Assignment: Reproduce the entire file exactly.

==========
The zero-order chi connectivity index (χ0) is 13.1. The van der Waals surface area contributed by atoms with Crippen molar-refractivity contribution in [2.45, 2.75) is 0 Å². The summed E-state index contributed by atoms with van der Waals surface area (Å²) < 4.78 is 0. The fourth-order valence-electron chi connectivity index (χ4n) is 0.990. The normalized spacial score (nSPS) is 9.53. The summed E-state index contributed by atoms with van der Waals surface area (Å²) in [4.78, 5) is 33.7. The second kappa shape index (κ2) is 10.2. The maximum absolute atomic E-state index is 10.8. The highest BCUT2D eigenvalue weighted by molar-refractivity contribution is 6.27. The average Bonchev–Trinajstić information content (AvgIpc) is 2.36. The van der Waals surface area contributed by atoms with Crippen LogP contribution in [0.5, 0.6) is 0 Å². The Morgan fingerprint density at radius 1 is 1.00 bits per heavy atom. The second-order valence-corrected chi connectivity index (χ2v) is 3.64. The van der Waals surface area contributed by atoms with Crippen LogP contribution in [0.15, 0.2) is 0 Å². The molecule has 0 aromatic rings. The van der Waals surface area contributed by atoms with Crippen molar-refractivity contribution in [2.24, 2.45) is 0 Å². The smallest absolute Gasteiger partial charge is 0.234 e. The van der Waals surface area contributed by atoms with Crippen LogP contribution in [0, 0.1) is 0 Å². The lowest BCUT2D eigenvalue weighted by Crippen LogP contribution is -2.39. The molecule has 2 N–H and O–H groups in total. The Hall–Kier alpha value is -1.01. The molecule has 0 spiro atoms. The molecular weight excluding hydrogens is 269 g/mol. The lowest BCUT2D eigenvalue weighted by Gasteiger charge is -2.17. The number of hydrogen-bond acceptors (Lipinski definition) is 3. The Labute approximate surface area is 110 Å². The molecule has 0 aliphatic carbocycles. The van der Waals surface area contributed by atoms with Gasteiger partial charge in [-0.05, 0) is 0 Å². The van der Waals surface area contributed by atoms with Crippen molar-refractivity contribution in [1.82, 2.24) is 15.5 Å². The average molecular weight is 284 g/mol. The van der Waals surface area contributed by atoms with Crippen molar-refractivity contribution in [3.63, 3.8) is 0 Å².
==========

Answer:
The zero-order chi connectivity index (χ0) is 13.1. The van der Waals surface area contributed by atoms with Crippen molar-refractivity contribution in [2.45, 2.75) is 0 Å². The summed E-state index contributed by atoms with van der Waals surface area (Å²) < 4.78 is 0. The fourth-order valence-electron chi connectivity index (χ4n) is 0.990. The normalized spacial score (nSPS) is 9.53. The summed E-state index contributed by atoms with van der Waals surface area (Å²) in [4.78, 5) is 33.7. The second kappa shape index (κ2) is 10.2. The maximum absolute atomic E-state index is 10.8. The highest BCUT2D eigenvalue weighted by molar-refractivity contribution is 6.27. The average Bonchev–Trinajstić information content (AvgIpc) is 2.36. The van der Waals surface area contributed by atoms with Crippen LogP contribution in [0.5, 0.6) is 0 Å². The Morgan fingerprint density at radius 1 is 1.00 bits per heavy atom. The second-order valence-corrected chi connectivity index (χ2v) is 3.64. The van der Waals surface area contributed by atoms with Crippen LogP contribution in [0.15, 0.2) is 0 Å². The molecule has 0 aromatic rings. The van der Waals surface area contributed by atoms with Crippen molar-refractivity contribution in [2.24, 2.45) is 0 Å². The smallest absolute Gasteiger partial charge is 0.234 e. The van der Waals surface area contributed by atoms with Crippen LogP contribution in [0, 0.1) is 0 Å². The lowest BCUT2D eigenvalue weighted by Crippen LogP contribution is -2.39. The molecule has 2 N–H and O–H groups in total. The Hall–Kier alpha value is -1.01. The molecule has 0 spiro atoms. The molecular weight excluding hydrogens is 269 g/mol. The lowest BCUT2D eigenvalue weighted by Gasteiger charge is -2.17. The number of hydrogen-bond acceptors (Lipinski definition) is 3. The Labute approximate surface area is 110 Å². The molecule has 0 aliphatic carbocycles. The van der Waals surface area contributed by atoms with Gasteiger partial charge in [-0.05, 0) is 0 Å². The van der Waals surface area contributed by atoms with Crippen molar-refractivity contribution in [1.82, 2.24) is 15.5 Å². The average molecular weight is 284 g/mol. The van der Waals surface area contributed by atoms with Crippen molar-refractivity contribution in [3.63, 3.8) is 0 Å².